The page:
Yes. The ice disappears.

Ice ages last only a few million years.

Most of the time this planet has no ice. That is the normal condition for Planet Earth.

165. Trouper415
5:58 AM GMT on May 06, 2006
Check out how much the waters have warmed in the gulf stream and gulf in the last week.

May 2
http://fermi.jhuapl.edu/avhrr/gm/averages/06may/gm_06may02_0146_multi.png

May 6
http://fermi.jhuapl.edu/avhrr/gm/averages/06may/gm_06may06_0154_multi.png

GIANTS IN 06
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164. SafeInTexas
5:49 AM GMT on May 06, 2006
Things are really firing up here in Texas tonight! Reports of 4.25" hail, and over 10 tornado reports so far. Injuries reported

Radar
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163. rwwhot
12:09 AM CDT on May 06, 2006
I said only what I said. The fact that you're trying to divert attention to another issue is telling.

Sea Level rise does have benefits, Antarctica and greenland become available land masses, the quantity of productive continental shelf shallow water ocean would increase quite a bit, etc.

I just asked if you have a chart that tacks in sea level with those other two curves. Basically, I'm curious if there are plateaus that follow temp, or whether they run out of ice before the temp returns to 22C.


OTOH, I wouldn't hold your breath on watching for something. That signal is currently being vastly overwhelmed by effects of channelization and erosion, and for the human eyeball, just the effects of moon and wind driven tides make visualizing the changes from small overall sea level rise nearly impossible. I mean really, when the wind alone can drop the level of Galveston bay a foot, how is someone supposed to see the effects of a 1 inch rise in sea level?
Member Since: September 20, 2005 Posts: 0 Comments: 3
160. Califonia
4:34 AM GMT on May 06, 2006

Posted By: rwwhot at 10:55 PM CDT on May 05, 2006.

California, I love your chart, but something that is missing really peaks my curiousity as a result of its ommission.

Sea Level.


Not "my" chart... heheheheh

I assume you refer to the amount of land that will be lost...

Actually when glaciers retreat, we have massive gains in the amount of fresh new land available for use.

You have read about the millions of acres being freed up presently from retreating glaciers, and at the same time you can see we certainly haven't lost any significant amount of coastal land as all that water has been released into the oceans.

This is purely a guess, but it seems like we might be gaining 10,000 acres for every coastal acre lost? Maybe 100,000 acres? Just guessing. Actually, still waiting to see a coastal acre lost to sea level rise...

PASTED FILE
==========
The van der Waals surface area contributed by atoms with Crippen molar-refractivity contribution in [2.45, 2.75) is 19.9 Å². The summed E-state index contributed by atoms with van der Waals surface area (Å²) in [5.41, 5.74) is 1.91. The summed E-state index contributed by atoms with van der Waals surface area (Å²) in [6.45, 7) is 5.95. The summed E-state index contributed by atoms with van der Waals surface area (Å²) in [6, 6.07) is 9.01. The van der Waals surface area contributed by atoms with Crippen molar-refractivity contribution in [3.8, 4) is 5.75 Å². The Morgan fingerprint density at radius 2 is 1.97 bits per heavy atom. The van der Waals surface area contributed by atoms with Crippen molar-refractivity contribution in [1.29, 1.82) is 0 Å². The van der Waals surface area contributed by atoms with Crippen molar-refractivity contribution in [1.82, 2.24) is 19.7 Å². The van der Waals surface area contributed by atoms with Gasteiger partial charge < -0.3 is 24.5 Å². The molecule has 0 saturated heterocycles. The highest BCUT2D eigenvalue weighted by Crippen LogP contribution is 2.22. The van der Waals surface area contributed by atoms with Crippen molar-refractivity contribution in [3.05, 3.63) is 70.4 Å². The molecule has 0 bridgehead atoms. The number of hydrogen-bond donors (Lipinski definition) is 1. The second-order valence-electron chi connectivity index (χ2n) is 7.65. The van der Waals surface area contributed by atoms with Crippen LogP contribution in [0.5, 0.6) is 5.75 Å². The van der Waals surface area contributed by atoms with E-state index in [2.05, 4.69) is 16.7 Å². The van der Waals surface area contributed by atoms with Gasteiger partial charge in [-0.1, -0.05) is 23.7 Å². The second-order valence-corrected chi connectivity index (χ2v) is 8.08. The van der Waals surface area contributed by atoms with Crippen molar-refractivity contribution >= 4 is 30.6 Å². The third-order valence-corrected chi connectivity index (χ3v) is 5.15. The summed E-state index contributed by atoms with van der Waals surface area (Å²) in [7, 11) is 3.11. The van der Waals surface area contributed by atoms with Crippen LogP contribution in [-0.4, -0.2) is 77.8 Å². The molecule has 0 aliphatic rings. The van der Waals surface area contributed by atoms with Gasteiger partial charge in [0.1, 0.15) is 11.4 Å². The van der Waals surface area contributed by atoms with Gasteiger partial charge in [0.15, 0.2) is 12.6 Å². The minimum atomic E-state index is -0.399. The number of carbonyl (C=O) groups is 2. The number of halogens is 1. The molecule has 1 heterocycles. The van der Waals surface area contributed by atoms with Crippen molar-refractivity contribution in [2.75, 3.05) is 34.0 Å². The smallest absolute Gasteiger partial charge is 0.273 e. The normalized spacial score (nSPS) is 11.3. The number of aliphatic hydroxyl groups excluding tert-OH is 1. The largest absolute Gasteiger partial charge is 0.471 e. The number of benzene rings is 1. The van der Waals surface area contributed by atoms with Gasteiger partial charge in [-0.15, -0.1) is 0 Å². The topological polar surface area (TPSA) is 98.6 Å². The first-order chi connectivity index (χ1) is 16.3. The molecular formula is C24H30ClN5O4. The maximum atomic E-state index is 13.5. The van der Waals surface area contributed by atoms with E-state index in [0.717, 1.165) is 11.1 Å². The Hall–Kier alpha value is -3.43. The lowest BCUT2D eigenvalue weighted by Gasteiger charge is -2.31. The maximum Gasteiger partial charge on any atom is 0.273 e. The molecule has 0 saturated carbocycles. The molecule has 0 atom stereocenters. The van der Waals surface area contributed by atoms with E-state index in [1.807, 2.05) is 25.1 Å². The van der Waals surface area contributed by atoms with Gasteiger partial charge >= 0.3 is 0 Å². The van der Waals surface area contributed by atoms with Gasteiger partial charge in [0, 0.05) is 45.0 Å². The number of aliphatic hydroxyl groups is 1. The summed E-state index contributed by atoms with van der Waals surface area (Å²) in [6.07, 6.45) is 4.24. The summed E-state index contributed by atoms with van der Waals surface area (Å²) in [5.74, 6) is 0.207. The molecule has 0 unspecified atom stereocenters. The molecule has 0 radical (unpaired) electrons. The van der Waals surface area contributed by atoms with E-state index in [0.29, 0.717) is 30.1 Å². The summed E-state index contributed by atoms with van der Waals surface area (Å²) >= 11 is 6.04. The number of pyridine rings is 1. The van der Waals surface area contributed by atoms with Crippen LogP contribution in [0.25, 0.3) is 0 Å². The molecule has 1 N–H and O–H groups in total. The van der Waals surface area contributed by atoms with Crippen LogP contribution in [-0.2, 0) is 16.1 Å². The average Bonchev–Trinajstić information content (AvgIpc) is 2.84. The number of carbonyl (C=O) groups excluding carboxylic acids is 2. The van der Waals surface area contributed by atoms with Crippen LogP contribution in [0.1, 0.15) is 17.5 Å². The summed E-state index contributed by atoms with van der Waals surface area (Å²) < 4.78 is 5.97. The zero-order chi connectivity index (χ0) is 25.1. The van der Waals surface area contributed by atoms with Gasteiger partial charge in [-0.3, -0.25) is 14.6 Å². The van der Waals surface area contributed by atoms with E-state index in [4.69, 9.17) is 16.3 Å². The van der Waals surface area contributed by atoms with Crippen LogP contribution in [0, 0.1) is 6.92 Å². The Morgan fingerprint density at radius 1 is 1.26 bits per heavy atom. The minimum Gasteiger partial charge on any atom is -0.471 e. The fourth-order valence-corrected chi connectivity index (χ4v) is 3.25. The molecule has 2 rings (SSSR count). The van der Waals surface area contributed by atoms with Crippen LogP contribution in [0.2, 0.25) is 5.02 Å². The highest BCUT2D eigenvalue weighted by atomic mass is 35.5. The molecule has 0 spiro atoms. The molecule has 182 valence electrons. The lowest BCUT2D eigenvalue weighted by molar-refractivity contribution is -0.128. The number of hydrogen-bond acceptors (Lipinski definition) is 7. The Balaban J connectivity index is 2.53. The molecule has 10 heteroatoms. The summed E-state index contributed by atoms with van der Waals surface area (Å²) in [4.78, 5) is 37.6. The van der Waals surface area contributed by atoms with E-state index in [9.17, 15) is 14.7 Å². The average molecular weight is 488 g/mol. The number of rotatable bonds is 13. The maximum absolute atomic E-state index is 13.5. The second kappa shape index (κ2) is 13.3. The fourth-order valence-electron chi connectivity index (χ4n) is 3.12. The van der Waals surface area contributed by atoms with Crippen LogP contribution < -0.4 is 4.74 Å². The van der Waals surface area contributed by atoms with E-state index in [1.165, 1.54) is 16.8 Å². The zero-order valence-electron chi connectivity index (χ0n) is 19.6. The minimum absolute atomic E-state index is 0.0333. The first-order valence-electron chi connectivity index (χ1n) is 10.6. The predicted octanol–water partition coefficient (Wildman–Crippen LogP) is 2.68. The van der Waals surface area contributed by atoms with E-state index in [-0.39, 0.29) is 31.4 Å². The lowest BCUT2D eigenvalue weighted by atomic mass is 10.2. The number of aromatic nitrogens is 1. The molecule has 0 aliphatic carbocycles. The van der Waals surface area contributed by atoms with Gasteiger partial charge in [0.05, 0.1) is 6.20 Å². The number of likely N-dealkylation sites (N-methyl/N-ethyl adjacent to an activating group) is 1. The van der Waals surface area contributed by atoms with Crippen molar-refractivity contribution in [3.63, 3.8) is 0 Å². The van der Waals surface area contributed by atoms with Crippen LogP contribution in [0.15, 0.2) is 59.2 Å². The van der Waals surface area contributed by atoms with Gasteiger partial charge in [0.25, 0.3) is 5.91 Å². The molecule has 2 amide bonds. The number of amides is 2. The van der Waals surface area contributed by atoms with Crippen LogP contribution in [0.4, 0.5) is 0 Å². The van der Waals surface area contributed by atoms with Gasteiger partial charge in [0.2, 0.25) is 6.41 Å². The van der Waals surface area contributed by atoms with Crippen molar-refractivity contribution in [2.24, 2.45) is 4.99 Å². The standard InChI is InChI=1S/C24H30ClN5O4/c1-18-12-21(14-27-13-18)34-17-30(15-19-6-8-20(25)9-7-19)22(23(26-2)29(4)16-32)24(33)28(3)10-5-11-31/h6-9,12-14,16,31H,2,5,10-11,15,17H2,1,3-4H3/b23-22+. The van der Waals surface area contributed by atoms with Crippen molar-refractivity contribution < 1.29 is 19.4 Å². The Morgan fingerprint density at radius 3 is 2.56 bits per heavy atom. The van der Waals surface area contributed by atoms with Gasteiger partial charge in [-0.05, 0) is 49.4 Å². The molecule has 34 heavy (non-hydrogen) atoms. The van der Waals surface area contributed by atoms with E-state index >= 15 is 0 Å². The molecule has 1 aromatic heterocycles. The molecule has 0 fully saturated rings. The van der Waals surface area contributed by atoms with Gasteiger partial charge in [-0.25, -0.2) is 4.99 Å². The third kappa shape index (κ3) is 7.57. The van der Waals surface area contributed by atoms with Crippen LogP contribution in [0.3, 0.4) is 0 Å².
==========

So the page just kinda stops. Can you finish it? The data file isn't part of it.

159. Califonia
4:26 AM GMT on May 06, 2006

Posted By: ForecasterColby at 4:15 AM GMT on May 06, 2006.

*looks at graph* So, before the climate goes nuts and kills us all, we'd have to hit CO2 levels that are at least, what, 21x the current levels?



You will notice even at those levels there's no runaway greenhouse effect.

158. rwwhot
11:20 PM CDT on May 05, 2006
Colby, I know California doesn't share this opinion, but look at just the little slices before the big upticks, To me, the graph suggests that it only takes a modest time-local increase in CO2 to send the Earth's temp back up to its equilibrium temperature.

Man is currently forcing a time-local increase in CO2.

On the other hand, to suggest that returning to the equilibrium temp will "kill us all" is rediculous. Nasty, hideous, catastrophic... sure. Extinction, or even cessation of technological civilization... not a chance.
Member Since: September 20, 2005 Posts: 0 Comments: 3
157. rwwhot
10:55 PM CDT on May 05, 2006
California, I love your chart, but something that is missing really peaks my curiousity as a result of its ommission.

Sea Level.

Tack sea level on there. Global ice cover would also be an interesting tack on as well, but Sea Level is the real clincher.

I don't think there is anything wrong with suggesting that the planet has usually been much warmer that it currently is; we recognize it from fossils of clearly tropical plants in latitudes we know aren't tropical now. We also know that from fossils that sea levels have been, and in fact, usually have been quite a bit higher than they are now.

The question you have to ask yourself, is humanity as a whole technically advanced enough for us to be content having the global oceans rise back up to their steady state level.
Member Since: September 20, 2005 Posts: 0 Comments: 3
156. ForecasterColby
4:15 AM GMT on May 06, 2006
*looks at graph* So, before the climate goes nuts and kills us all, we'd have to hit CO2 levels that are at least, what, 21x the current levels?

Riiiight.
155. snowboy
3:52 AM GMT on May 06, 2006
Califonia, there is natural variation in the earth's climate, which was all there had ever been until a few thousand years ago, and since then there is an increasing level of unnatural (ie. human induced) change in the earth's climate.

At first, it was only microclimates and local climates that we managed to affect (eg. when a forest was burned down or cleared).

Later regional climates were changed by deforestation (eg. the Greek and Roman empires deforested lands all around the Mediterranean, and in many places like much of Greece and Yugoslavia the soil eroded, the forests never came back, and the regional climate changed for good).

Now in the last decades, we are putting so much crap in the form of greenhouse gases into the atmosphere (and clearing so much of the world's forests and draining so many wetlands) that we risk ruining the optimal climatic conditions which currently prevail on the planet.